Trainee Priest’s Spanish Mission

Priesthood and the Camino


Trainee Priest’s Spanish Mission

POINT Road resident and trainee priest Barry Matthews is going the distance for his faith. That distance is all 500 miles of Camino de Santiago, the world-famous pilgrimage through Northern Spain.

The 30-year-old trainee priest has temporarily discarded the robes of the priesthood in favour of a good pair of walking shoes, walking as he does an average of 30 km per day over 33 days.

“It’s quite gruelling, but it is also great fun, and there is a great sense of teamwork and community among the group I’m walking with,” Barry told the Democrat, having just finished his 30-odd kilometres for the day on Friday. “We are on a siesta at the moment.”

Hundreds of pilgrims and travellers travel from one tiny town to the next along the 500-mile route.

Thousands of travellers complete the route each year, with people of all faiths and backgrounds partaking.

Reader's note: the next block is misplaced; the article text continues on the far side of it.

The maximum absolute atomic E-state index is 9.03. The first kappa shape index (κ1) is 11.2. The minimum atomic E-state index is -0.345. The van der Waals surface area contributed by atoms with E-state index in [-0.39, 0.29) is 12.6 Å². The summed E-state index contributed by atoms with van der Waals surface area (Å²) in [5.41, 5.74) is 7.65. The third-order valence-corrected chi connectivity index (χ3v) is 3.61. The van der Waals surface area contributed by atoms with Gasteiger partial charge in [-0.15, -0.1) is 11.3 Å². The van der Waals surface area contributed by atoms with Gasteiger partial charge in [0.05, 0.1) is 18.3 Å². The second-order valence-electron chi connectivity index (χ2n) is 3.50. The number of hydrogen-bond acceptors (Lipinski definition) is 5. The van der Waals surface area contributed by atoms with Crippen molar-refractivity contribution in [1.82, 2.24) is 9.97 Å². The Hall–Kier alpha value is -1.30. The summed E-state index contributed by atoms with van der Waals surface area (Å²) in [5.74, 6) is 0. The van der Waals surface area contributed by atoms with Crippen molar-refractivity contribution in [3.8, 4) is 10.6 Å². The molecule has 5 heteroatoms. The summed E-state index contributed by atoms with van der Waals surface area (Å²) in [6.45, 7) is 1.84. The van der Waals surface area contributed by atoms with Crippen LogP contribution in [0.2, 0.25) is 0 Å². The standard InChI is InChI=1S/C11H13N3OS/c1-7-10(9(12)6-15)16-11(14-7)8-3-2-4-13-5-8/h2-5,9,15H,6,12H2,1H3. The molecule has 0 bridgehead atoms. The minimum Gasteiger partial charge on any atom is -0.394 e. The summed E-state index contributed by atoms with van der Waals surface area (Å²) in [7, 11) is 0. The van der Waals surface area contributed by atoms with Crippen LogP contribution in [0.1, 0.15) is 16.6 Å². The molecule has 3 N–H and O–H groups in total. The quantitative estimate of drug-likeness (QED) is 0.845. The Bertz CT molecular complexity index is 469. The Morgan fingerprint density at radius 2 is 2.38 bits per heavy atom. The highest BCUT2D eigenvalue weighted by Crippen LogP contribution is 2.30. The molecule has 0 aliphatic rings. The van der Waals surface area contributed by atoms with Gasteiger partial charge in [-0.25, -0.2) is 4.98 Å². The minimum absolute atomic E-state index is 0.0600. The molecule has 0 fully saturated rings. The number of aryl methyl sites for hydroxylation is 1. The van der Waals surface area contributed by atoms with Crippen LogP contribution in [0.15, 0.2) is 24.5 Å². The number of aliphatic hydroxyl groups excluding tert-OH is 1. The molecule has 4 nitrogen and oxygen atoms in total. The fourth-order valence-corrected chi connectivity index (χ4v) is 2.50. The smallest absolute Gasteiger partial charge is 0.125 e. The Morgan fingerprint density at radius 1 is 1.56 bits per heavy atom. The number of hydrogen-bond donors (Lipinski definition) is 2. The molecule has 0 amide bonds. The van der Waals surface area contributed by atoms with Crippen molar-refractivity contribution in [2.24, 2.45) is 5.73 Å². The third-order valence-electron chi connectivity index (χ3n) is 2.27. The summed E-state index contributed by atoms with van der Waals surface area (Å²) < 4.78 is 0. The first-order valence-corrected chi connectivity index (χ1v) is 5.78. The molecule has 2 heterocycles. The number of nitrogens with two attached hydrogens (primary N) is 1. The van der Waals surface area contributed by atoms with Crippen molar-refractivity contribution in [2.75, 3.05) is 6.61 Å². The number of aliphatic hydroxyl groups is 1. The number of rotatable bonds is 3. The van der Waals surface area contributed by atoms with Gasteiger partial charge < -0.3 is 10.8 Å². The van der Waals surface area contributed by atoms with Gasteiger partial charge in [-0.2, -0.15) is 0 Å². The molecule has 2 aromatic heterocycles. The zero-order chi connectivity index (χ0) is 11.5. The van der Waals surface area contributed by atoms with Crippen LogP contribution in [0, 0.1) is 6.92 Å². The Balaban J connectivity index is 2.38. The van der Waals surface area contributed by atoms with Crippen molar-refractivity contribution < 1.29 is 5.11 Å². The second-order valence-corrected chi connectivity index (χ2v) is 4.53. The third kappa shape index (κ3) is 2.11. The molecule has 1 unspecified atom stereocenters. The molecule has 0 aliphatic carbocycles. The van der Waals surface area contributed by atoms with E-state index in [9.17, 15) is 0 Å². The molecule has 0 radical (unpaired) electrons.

“I’m doing the most popular Camino walking trail: Camino Frances. This part of the Camino de Santiago traditionally starts in St Jean Pied de Port in France. It finishes in Santiago de Compostela, about 780km after travelling the breadth of Northern Spain. It was the original route of St James, who was evangelising following the death of Christ.

“We start walking around 6 am and aim to be at our destination by lunchtime, though some days the route is longer, and you can only make it back around 3 pm.

“We are walking to Leon tomorrow. Each day you travel alone, whether by yourself or with friends you have made. You can walk along the way and meet up later in the day.

“When we arrive in a town, you generally find a local hostel. They are incredibly cheap, some just taking a small donation.”

“I’ve made many friends along the way. I’ve walked with a BBC journalist who is blogging about his experiences.

“Catholicism is still powerful here, and the rural villages and towns atmosphere is very tranquil. You get plenty of time to reflect, which is very much part of it for me.”

When Barry returns, he will return to Maynooth to continue his studies.

“I’ve two weeks of walking until I get to Santiago. It’s been a wonderful experience so far. It’s a stunning country.

Find more information about the Camino.

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